Why Functional Programming Matters
This paper dates from 1984, and circulated as a Chalmers memo for many years.
Slightly revised versions appeared in 1989 and 1990 in the Computer Journal
and the Year of Programming. This version is based on the original Chalmers
memo nroff source, lightly edited for LaTeX and to bring it closer to
the published versions. Please excuse the slightly old-fashioned type-setting,
and the fact that the examples are not in Haskell!
As software becomes more and more complex, it is more and more important
to structure it well. Well-structured software is easy to write, easy to
debug, and provides a collection of modules that can be re-used to reduce
future programming costs. Conventional languages place conceptual limits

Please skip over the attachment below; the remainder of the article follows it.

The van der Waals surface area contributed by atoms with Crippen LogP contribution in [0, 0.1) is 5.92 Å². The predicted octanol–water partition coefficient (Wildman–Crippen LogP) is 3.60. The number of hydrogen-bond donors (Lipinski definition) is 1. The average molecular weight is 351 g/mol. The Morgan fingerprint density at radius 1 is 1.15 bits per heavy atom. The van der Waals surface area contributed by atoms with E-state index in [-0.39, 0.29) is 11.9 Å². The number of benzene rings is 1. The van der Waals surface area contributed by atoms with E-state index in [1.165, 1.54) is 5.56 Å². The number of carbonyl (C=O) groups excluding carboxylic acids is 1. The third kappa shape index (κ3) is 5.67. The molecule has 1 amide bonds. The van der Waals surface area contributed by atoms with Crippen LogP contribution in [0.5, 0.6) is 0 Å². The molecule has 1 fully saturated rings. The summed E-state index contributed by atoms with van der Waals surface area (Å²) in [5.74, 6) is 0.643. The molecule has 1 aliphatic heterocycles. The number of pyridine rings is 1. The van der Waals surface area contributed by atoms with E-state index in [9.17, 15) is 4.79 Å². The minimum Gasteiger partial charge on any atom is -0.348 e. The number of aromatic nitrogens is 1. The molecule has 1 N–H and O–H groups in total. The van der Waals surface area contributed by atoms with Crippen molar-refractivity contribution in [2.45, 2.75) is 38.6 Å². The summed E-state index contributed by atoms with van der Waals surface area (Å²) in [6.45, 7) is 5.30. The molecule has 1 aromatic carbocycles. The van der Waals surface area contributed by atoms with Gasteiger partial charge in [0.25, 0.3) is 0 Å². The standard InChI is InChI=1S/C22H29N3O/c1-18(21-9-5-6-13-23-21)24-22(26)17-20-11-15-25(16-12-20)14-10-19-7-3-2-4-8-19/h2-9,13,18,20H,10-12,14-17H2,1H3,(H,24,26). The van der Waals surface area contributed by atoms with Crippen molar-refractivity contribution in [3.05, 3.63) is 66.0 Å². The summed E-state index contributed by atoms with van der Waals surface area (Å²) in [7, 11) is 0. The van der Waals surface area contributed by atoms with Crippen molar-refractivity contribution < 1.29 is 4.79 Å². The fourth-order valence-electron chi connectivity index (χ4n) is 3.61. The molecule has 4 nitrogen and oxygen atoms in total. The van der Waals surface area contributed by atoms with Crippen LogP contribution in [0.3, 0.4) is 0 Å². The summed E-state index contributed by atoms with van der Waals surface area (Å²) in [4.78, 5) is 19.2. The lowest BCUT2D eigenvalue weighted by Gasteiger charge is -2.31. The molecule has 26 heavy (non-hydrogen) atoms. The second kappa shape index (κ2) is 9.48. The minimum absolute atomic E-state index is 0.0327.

on the way problems can be modularised. Functional languages push those
limits back. In this paper we show that two features of functional
languages in particular,
higher-order functions and lazy evaluation, can contribute
greatly to modularity. As examples, we manipulate lists and trees,
program several numerical algorithms, and implement the alpha-beta
heuristic (an algorithm from Artificial Intelligence used in game-playing
programs). Since modularity is the key to successful programming,
functional languages are vitally important to the real world.
The paper is available as postscript here, and here is
a bibtex entry.
Last modified: Fri Aug 9 10:32:16 MET DST 1996